This will be coupled with the attachments discussing how the company will resolve the inspection observations. The documents may be sent initially by fax or e-mail but it always should be followed up with a hard copy couriered to the field office. To write the attachments, you will need to gather the experts in the organization who will help draft the response to specific observations. Also, you should know when you have to obtain external expertise to help you. This is especially important with the new program, as you only have a maximum of 15 days before the time limit is up and external resources may need time to mobilize. The attachments will detail how you will resolve each of the observations or noncompliances. It is extremely important that these are laid out clearly: therefore, address each observation at the beginning of a new page. Ensure also that the response numbering is the same as the observation numbering in the 483. This makes it easier for the official at the FDA to correlate the material (remember your reader!).

For each observation:

  • Do you agree or disagree with the inspector's observation?

Acknowledging that this is correct means you understand the noncompliance. Coupled with this needs to be an understanding of the underlying regulation that has caused the observation: Is your interpretation correct and how has this been documented in your SOPs?

  • A root cause analysis may be important for some observations as the underlying cause of the observation may not be immediately apparent in many cases.

  • Either provide:

A description of a completed corrective action with evidence of the work carried out.

A corrective action plan with evidence of work carried out to date.

A corrective action plan with sufficient detail and a reasonable timescale outlining what will be done and by when. Will you be working with external experts who will help and guide you in your corrective action plan?

  • Make sure that the work package to resolve the observation is specific and complete: for example, if an SOP is to be updated as there is an omission, provide a copy of the new SOP but also outline what training was provided to the impacted staff with copies of the material and updated training records.

  • Realism is important as the FDA officials reviewing your response are not idiots. As you cannot validate a laboratory information management system (LIMS) in one month, don't expect the FDA to believe you if you put this in your response letter. Credibility is a vital commodity here — do not lose it. Therefore, be able to ensure that you can deliver on the plan and have the resourcing to do this. Strangely, at times like this, words such as "budget" and "constraint" are never found together in the same sentence.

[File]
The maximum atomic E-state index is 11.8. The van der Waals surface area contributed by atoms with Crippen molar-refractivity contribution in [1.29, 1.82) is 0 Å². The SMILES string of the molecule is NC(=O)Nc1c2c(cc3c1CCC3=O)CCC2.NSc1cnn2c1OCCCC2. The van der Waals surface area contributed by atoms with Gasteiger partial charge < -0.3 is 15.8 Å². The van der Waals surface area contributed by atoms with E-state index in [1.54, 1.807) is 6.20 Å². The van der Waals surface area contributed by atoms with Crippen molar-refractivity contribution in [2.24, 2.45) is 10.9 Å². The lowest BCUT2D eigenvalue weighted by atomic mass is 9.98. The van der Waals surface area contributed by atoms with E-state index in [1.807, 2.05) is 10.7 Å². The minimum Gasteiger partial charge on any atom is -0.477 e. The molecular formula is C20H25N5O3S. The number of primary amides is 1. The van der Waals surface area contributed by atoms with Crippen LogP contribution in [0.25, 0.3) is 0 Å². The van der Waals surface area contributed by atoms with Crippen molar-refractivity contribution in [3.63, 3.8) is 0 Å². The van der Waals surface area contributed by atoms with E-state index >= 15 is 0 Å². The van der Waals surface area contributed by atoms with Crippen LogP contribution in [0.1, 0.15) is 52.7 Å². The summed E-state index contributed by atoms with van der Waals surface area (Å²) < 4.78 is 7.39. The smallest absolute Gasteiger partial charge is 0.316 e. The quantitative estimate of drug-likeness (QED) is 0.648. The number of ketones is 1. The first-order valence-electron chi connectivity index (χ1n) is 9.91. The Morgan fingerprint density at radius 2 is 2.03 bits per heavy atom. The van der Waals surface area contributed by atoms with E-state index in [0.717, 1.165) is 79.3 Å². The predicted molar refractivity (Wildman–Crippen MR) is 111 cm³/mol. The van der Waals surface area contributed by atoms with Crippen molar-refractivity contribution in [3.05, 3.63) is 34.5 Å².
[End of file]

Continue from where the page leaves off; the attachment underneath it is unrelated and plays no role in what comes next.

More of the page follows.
• Addressing just the observation is like putting a band-aid on a broken leg: you need to understand what the impact is on other parts of the organization, other products, methods, instruments, systems, and so forth. This is the systems-based approach. For larger organizations, it may not be at just one site but globally. Remember, it is the EIR that will provide the FDA with ammunition to look at other sites and if they find the same problems — you are in trouble.

  • It's all well and good providing plans and schedules for doing the work. How do you know the work will resolve the problem? More importantly, how do you know if the problem will not reoccur in the future? Therefore, you must anticipate these questions from the agency: How will you verify that the work has been done, what documentation will be available to demonstrate this, and how will you monitor the area to ensure that it does not happen again?

A well-constructed response letter delivered within the new 15-day timeframe will go a long way toward restoring your regulatory credibility. Still, you could look on the bright side: The program is an 18-month trial, so will the FDA drop this approach after the trial ends? I don't think so, look at the resume of the new commissioner, read the speech and watch the video. I think this new program is here to stay. We will see an initial increase in warning letters but these will tail off as industry ensures it stays in compliance but it will be a rough time initially, as the tiger builds up momentum with its sharp new teeth.


In this column, I have looked at the new postinspection response program, which was introduced on an 18-month trial by the FDA on the September 15, 2009. The tiger's new teeth are sharp and you had better beware — complete responses to the 483 observations are required by 15 working days after the inspection or a warning letter or increased enforcement action may ensue. I have also outlined a practical way for audits to check you are in compliance but if that fails, a means to respond to 483 observations. But remember, time is not on your side here.

R.D. McDowall is principal of McDowall Consulting and director of R.D. McDowall Limited, and "Questions of Quality" column editor for LCGC Europe, Spectroscopy's sister magazine. Address correspondence to him at 73 Murray Avenue, Bromley, Kent, BR1 3DJ, UK.


(1) "Better Data Management and More Inspections are Needed to Strengthen FDA's Foreign Drug Inspection Program," U.S. Government Accountability Office, Report GAO-08-970, September 2008.

(2) HR 759 FDA Modernization Act 2009.

(3) "Law Enforcement and Benefits to Public Health," Margaret Hamburg, 6th August 2009. A copy of the speech is available at and the video of the speech can be accessed on the same page.

(4) Review of Post-Inspection Responses Federal Register, August 11, 2009, 74 (153) 40211–40212.

(5) "Guidance for Industry, Formal Dispute Resolution: Scientific and Technical Issues Related to Pharmaceutical CGMP," FDA January 2006.

(6) International Conference on Harmonisation (ICH) Q10: Pharmaceutical Quality Systems step 4 (see